“That was unpaid leave. So in 2019 we were all really excited to get some paid parental leave for feds. But we knew the job's not done, and we're heartened to see legislation before Congress right now, to finish the job and convert federal employees with more family needs, beyond childcare, from using unpaid FMLA leave to paid leave.”
Major federal employee unions—including the American Federation of Government Employees, the National Treasury Employees Union and the National Federation of Federal Employees — are lauding efforts by the Biden administration and some in Congress to push for more paid leave.
But, with great respect for the successes to date of leading advocates for paid leave, why is something considered a basic right abroad so hard to secure—or, often, even to find mentioned in headlines—here, in the largest economy on Earth? We wanted to know.
So, with the pending Comprehensive Paid Family Leave Act bill (H.R. 856) pushing beyond FEPLA to cover caregiving in case of illness, along with the broader still FAMILY Act bill proposing to extend the benefit workforce-wide, we interviewed Jeffrey Wenger, a RAND economist, labor specialist, and senior policy researcher, about why paid leave has always faced such headwinds in the U.S., and his conclusions on the need to further enhance this benefit for feds as well as make it universal for all working families in America.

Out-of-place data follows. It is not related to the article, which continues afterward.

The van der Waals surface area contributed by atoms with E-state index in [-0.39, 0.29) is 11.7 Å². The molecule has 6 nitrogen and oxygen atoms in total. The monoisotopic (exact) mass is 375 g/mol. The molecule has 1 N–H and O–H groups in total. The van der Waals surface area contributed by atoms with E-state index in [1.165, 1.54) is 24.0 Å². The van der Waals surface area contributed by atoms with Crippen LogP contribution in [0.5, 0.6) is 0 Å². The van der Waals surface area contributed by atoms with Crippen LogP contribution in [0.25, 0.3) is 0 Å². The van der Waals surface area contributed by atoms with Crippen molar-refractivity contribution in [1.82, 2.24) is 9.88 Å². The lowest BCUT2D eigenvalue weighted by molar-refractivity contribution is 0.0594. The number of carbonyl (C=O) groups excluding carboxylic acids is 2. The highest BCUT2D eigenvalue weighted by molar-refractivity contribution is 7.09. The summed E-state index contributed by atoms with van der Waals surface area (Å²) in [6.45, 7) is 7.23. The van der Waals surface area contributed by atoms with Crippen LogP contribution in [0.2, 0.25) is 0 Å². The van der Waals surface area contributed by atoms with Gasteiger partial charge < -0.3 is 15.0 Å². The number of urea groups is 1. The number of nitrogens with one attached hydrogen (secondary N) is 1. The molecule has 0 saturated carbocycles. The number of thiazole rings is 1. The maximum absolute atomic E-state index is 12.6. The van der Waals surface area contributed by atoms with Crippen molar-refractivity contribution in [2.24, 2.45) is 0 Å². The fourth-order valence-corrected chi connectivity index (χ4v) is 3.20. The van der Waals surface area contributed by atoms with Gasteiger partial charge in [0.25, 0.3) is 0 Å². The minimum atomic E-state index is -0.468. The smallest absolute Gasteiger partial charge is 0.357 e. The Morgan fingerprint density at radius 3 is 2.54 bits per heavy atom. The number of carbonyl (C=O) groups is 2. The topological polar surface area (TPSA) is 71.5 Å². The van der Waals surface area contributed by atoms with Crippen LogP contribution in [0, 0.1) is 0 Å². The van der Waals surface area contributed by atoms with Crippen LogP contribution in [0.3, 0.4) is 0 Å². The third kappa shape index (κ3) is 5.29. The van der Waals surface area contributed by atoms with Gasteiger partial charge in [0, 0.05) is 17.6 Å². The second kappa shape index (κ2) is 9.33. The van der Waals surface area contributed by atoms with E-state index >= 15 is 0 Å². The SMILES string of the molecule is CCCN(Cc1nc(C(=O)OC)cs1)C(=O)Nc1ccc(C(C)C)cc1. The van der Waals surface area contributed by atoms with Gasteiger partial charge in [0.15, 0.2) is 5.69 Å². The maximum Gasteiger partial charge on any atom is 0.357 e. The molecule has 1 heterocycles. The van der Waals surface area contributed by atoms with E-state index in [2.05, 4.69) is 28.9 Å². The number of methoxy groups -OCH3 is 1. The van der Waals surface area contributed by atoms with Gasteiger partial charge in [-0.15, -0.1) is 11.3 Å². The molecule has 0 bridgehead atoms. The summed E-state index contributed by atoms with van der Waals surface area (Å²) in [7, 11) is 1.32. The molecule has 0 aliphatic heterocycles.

Q&A with RAND’s Jeffrey Wenger
Government Executive: With FEPLA, passed in 2019, feds now have up to 12 weeks of paid family leave for the birth, adoption or foster placement of a child. Since then, unions and advocates, armed with evidence of the benefits of more paid leave—and joined by analysts, including yourself—argue for more paid leave, and for a wider public. Why, in your opinion, is paid family leave—or any family leave—such a key benefit for our workforce and economy as a whole?
Wenger: Why? Because working people in our country need family leave for several obvious reasons. Working parents need to be enabled to properly take care of their young children. Later in life, adult children need time to take care of their parents, too. We all need to be able to do these things when we need to, while having the flexibility to keep and maintain our jobs. It’s just the facts of economic life nowadays: In most families most of the time, both parents work. So, taken together, a guarantee of adequate family leave and flexibility is necessary for working families to function. For the vast majority of people, we’re just not living in 1938, or 1952—or any other imaginary time when one adult is just automatically at home, or somehow we might not need family leave.